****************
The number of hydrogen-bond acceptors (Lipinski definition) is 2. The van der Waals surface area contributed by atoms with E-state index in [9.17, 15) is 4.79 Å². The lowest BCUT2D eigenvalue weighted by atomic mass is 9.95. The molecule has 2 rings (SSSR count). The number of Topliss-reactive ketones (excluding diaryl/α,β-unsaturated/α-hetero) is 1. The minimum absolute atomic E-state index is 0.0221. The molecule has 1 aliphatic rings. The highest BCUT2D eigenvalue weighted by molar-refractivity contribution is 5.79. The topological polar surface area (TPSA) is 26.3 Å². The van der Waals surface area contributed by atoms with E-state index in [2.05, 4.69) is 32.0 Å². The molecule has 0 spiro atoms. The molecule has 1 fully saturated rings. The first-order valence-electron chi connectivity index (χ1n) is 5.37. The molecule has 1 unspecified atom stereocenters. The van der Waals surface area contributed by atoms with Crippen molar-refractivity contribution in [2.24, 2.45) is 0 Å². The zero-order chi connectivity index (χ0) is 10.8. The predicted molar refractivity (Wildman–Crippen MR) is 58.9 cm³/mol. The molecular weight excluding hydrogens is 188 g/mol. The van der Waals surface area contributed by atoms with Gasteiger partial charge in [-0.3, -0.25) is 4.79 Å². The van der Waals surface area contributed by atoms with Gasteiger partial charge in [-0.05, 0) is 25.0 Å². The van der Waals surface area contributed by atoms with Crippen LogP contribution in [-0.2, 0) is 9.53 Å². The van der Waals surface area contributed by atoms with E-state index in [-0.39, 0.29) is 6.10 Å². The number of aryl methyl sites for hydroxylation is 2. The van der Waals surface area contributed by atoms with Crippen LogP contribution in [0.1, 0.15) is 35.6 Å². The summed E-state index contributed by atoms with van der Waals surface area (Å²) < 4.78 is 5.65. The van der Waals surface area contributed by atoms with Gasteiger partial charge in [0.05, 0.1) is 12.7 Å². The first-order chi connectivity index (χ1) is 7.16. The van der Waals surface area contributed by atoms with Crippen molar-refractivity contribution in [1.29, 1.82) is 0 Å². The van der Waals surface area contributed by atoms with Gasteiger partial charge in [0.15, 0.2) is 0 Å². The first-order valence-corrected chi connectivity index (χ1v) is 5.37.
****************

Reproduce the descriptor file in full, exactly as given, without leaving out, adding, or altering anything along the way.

The number of hydrogen-bond acceptors (Lipinski definition) is 2. The van der Waals surface area contributed by atoms with E-state index in [9.17, 15) is 4.79 Å². The lowest BCUT2D eigenvalue weighted by atomic mass is 9.95. The molecule has 2 rings (SSSR count). The number of Topliss-reactive ketones (excluding diaryl/α,β-unsaturated/α-hetero) is 1. The minimum absolute atomic E-state index is 0.0221. The molecule has 1 aliphatic rings. The highest BCUT2D eigenvalue weighted by molar-refractivity contribution is 5.79. The topological polar surface area (TPSA) is 26.3 Å². The van der Waals surface area contributed by atoms with E-state index in [2.05, 4.69) is 32.0 Å². The molecule has 0 spiro atoms. The molecule has 1 fully saturated rings. The first-order valence-electron chi connectivity index (χ1n) is 5.37. The molecule has 1 unspecified atom stereocenters. The van der Waals surface area contributed by atoms with Crippen molar-refractivity contribution in [2.24, 2.45) is 0 Å². The zero-order chi connectivity index (χ0) is 10.8. The predicted molar refractivity (Wildman–Crippen MR) is 58.9 cm³/mol. The molecular weight excluding hydrogens is 188 g/mol. The van der Waals surface area contributed by atoms with Gasteiger partial charge in [-0.3, -0.25) is 4.79 Å². The van der Waals surface area contributed by atoms with Gasteiger partial charge in [-0.05, 0) is 25.0 Å². The van der Waals surface area contributed by atoms with Crippen LogP contribution in [-0.2, 0) is 9.53 Å². The van der Waals surface area contributed by atoms with E-state index in [-0.39, 0.29) is 6.10 Å². The number of aryl methyl sites for hydroxylation is 2. The van der Waals surface area contributed by atoms with Crippen LogP contribution in [0.1, 0.15) is 35.6 Å². The summed E-state index contributed by atoms with van der Waals surface area (Å²) < 4.78 is 5.65. The van der Waals surface area contributed by atoms with Gasteiger partial charge in [0.05, 0.1) is 12.7 Å². The first-order chi connectivity index (χ1) is 7.16. The van der Waals surface area contributed by atoms with Crippen molar-refractivity contribution in [1.29, 1.82) is 0 Å². The van der Waals surface area contributed by atoms with Gasteiger partial charge in [0.15, 0.2) is 0 Å². The first-order valence-corrected chi connectivity index (χ1v) is 5.37.